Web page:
At that time, I saw Māori who had lost their culture and identity coming alive as they began to rediscover it. From a Christian perspective, as one person put it, ‘I knew God loved me, but now I knew he loved me as a Māori! Just as I was, not conforming to some alien identity!’
Gangs’ cultural identity
Some years later, I participated in an addiction rehabilitation programme for Mongrel Mob members and their whānau. Here I was confronted by individual histories of people who were taken from their families, placed in children’s homes and then, as one gang leader recalled, starting on a journey through borstal and on to minimum- and maximum-security prisons. Mostly Māori, these young men made this dismal and distressing journey with only one constant and visible kind of human support—the other young men who walked this same path; the same people they bound themselves to in solidarity in their gangs. In an imperfect way, they were seeking redemption from their lifestyle of violence, drugs and despair. They were so passionate about rediscovering their culture and identity.
This encounter reminded me that the bicultural journey includes enriching discoveries of culture and people in ways that cannot be easily described—it must be experienced. However, it also comes with the pain of the huge fracture in racial relationships that has occurred and is too often perpetuated in Aotearoa.
Looking back to move forward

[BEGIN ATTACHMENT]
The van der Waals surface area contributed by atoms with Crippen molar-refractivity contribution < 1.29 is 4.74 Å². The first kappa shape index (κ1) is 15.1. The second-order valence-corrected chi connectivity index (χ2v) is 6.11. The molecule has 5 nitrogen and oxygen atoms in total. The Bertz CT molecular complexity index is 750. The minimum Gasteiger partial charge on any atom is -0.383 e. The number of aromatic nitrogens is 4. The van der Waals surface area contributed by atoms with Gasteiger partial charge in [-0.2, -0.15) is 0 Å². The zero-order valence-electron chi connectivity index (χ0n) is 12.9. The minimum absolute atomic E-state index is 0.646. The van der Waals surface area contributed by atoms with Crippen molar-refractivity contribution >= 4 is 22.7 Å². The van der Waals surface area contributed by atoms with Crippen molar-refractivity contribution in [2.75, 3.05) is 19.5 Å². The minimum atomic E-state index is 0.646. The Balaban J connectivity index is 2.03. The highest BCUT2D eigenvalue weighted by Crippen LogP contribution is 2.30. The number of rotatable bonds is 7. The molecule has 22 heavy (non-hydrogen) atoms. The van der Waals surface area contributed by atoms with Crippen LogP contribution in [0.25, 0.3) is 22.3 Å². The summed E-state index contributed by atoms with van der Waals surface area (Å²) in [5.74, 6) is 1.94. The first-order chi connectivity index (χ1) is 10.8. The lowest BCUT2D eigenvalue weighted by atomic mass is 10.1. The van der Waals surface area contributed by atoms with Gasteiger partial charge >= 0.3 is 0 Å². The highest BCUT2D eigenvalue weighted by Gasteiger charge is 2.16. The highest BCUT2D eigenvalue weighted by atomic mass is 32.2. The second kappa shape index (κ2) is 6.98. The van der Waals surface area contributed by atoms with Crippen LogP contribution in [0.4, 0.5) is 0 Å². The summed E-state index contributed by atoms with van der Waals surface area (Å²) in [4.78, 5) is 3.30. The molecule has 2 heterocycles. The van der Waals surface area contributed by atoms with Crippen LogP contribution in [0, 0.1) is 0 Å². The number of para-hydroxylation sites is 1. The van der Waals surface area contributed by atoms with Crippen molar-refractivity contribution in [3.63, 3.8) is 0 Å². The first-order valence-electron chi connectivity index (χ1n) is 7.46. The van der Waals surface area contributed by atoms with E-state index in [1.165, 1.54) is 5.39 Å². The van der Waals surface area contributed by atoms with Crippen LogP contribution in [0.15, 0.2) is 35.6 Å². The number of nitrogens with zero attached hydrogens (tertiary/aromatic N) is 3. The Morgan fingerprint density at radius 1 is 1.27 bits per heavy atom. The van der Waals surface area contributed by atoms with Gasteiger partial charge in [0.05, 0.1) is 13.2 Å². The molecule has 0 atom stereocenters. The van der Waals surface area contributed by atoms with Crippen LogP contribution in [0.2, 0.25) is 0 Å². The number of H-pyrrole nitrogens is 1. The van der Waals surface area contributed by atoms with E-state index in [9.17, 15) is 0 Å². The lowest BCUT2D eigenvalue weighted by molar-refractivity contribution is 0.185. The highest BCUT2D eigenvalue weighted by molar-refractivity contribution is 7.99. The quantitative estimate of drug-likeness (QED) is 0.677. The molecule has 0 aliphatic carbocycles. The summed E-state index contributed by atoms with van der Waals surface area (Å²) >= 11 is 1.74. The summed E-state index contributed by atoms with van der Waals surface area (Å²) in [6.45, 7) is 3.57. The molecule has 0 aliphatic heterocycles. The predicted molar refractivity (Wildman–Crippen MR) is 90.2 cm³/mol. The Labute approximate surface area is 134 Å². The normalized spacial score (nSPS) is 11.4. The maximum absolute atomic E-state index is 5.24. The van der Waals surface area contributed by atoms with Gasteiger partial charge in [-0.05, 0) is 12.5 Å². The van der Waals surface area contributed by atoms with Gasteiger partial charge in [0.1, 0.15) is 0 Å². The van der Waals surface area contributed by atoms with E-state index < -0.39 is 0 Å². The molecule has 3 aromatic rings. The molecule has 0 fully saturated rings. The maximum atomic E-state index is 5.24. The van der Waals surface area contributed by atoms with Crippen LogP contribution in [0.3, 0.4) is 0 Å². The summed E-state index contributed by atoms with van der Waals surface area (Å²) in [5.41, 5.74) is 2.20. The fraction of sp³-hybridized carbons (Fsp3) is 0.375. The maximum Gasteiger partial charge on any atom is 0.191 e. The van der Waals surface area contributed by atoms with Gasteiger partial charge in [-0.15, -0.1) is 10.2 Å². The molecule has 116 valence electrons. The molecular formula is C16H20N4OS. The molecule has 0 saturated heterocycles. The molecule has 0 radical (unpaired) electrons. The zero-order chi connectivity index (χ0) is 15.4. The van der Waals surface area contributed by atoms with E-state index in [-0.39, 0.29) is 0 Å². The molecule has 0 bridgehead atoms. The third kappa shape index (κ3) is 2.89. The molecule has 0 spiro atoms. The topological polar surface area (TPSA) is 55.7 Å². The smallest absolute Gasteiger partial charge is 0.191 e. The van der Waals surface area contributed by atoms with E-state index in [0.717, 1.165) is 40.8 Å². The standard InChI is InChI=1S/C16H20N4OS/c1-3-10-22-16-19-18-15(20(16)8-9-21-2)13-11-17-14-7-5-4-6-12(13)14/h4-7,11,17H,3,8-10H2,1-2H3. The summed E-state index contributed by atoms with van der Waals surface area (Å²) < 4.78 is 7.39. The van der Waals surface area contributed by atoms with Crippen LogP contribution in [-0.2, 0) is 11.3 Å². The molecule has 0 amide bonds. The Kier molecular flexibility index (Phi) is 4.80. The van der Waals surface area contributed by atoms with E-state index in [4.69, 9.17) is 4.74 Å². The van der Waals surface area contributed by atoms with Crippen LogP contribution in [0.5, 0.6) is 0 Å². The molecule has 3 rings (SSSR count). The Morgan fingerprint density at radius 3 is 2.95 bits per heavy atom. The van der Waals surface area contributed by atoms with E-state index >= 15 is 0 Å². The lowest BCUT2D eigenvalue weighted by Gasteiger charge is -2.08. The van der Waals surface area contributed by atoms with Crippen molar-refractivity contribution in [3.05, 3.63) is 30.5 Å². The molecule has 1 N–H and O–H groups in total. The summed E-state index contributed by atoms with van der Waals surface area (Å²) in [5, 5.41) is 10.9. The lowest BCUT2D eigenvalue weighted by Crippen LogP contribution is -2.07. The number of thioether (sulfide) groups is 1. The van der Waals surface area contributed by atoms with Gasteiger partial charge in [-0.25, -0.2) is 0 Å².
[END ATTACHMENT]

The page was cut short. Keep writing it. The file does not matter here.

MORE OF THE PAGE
My bicultural journey has been hugely impacted by hearing the gracious but clear voices of Māori outlining the history of dispossession, alienation and injustice that they have endured and continue to experience. My love of reading history has only reinforced this. I think that knowing our history is so important. It helps us understand how we have gotten to where we are. Too many people seem unaware of what has gone before, making the current tensions seem inexplicable or irrational. How can we progress forward unless we understand and acknowledge where we have come from? In many ways, my own family’s history reflects this fractured history.
Thanks to my mother’s efforts, I eventually began to discover my Māori whakapapa. She discovered that it traced back to the Ngati Pikiahu-Waewae hapu based at Te Tikanga Marae in Tokorangi near the Rangitīkei River. My ancestry includes linkages to Ngāti Tūwharetoa, Ngāti Kahungunu and Ngāti Raukawa iwi.
The family story behind the marriage of William Swainson to Ruku Te Kauki (my tipuna/ancestor) is intriguing and reflective of our bicultural journey as a nation. William’s father (confusingly also a William Swainson), along with other people, bought land in the Hutt Valley from the New Zealand Company in 1841. It was disputed Māori land that had not been legitimately purchased from Māori. This resulted in one of the first battles or skirmishes between Māori and Pākehā in New Zealand, which took place on the adjacent farm where there was a military garrison, owned by a Mr Boulcott. If some stories are to be believed, the older Swainson held a rather negative view of Māori from then on. This made it all the more surprising that his son, after moving to the Rangitikei area, would go on to marry a Māori woman. Having had several children together, William and Ruku parted ways for some reason, most likely because of external pressures causing hardening racial attitudes on both sides in the face of the Land Wars.